Keeping things fun just makes work better. People don’t mind working hard, but if you can approach each day with a sense of levity and humour it changes the vibe considerably.

So, take a moment and think about your own life and craft. Do any of the above attributes ring true? It doesn’t matter whether you are a painting instructor or a Superintendent, being kind and working to inspire others transcends life itself.

When we reflect on those persons who have had a profound effect on us, it’s usually long after the fact. These people can be someone close to us, or in the case of someone like Bob Ross, be someone whom we have never met. If you are lucky enough to have someone like this in your life, take a moment and share your gratitude. The power of sharing your positive feelings with people has a ripple effect that is felt far beyond this simple act of kindness.

From all of us here at TurfNet, I’d like to wish you “Happy greenkeeping… and God bless”.  

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You know I am a Fan Boy, for many reasons. This is, one of your very best pieces and I have read it no less than ten times.

It hits home for me. My mom was a painter. A good one. Like, she sold stuff and did murals for people good. And she was a huge Bob Ross fan. She didn't always agree with his technical side, but she saw that he endeavored to bring a lot of joy to people via the canvas... and she understood that. Often his was on her TV in the background when I would call  from wherever in the world.

When I dropped everything to be her caregiver at the end of her life, three clicks on Amazon brought us all of Ross' DVD's. And she and watched every day together.... talking. Commenting. And enjoying the peace of it all. we even set up her easel and let her go to town. He hands were shaking badly, but she still had her it factor.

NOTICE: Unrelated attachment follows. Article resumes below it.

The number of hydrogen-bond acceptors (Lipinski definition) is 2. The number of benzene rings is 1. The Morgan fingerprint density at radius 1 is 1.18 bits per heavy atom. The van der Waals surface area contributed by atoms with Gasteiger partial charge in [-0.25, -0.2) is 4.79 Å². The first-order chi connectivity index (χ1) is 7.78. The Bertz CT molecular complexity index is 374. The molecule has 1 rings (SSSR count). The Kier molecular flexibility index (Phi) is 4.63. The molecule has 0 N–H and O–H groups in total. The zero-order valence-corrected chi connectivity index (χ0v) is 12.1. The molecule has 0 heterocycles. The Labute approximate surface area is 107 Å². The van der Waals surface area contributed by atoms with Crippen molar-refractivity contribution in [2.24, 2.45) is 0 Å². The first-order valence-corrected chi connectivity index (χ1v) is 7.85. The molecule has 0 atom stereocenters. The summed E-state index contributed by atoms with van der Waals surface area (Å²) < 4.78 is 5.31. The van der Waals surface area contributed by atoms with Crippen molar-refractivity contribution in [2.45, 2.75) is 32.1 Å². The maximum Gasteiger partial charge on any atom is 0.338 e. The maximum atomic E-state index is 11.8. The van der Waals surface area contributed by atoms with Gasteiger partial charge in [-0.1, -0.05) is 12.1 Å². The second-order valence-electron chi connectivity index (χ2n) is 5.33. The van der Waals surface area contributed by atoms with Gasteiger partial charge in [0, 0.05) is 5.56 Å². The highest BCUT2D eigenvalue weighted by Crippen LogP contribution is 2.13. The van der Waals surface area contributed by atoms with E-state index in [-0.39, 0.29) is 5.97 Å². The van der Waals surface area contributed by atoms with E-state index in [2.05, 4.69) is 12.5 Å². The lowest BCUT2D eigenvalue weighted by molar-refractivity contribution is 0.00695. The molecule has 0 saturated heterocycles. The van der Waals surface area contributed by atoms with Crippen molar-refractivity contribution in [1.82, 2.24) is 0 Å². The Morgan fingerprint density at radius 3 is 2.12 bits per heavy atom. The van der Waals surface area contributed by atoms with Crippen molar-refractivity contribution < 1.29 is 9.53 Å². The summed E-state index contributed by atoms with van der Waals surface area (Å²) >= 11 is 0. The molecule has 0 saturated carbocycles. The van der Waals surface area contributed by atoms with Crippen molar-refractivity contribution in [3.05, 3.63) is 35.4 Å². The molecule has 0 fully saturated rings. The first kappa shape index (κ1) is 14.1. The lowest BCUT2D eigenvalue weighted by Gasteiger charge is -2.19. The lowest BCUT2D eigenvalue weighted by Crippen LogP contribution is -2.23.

So I appreciate your helping me to remember that this former Paratrooper made a difference in her life. And mine.


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Thanks so much for sharing that Dave. What a wonderful memory, she sounds like she was a super cool mom. 

Thanks again for the kind words,


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Great column, Paul.  Enjoyed reading that.  Your writing has a calmative effect, at least on me.

I stopped watching Bob, maybe the late 80s, because he made me feel guilty for dropping so many "happy little trees".

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4 hours ago, Randy Wilson said:

Great column, Paul.  Enjoyed reading that.  Your writing has a calmative effect, at least on me.

I stopped watching Bob, maybe the late 80s, because he made me feel guilty for dropping so many "happy little trees".

I told Paul that reading his stuff is like sitting by a nice fire. Of course it was 101 degrees when I wrote that, but still the calming effect is the deal.

I hate being such a leg humper, but I just love this blog post. So much. I wanna marry it, or at least bottle it and splash my face with it, or something.

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Funny you mention dropping trees and such Randy...I've had more twinges of remorse as of late with a chainsaw in my hands. But once the view opens up and the turf grows better and we don't spray as much, it goes away.

Thanks so much for the kind words guys.

Be well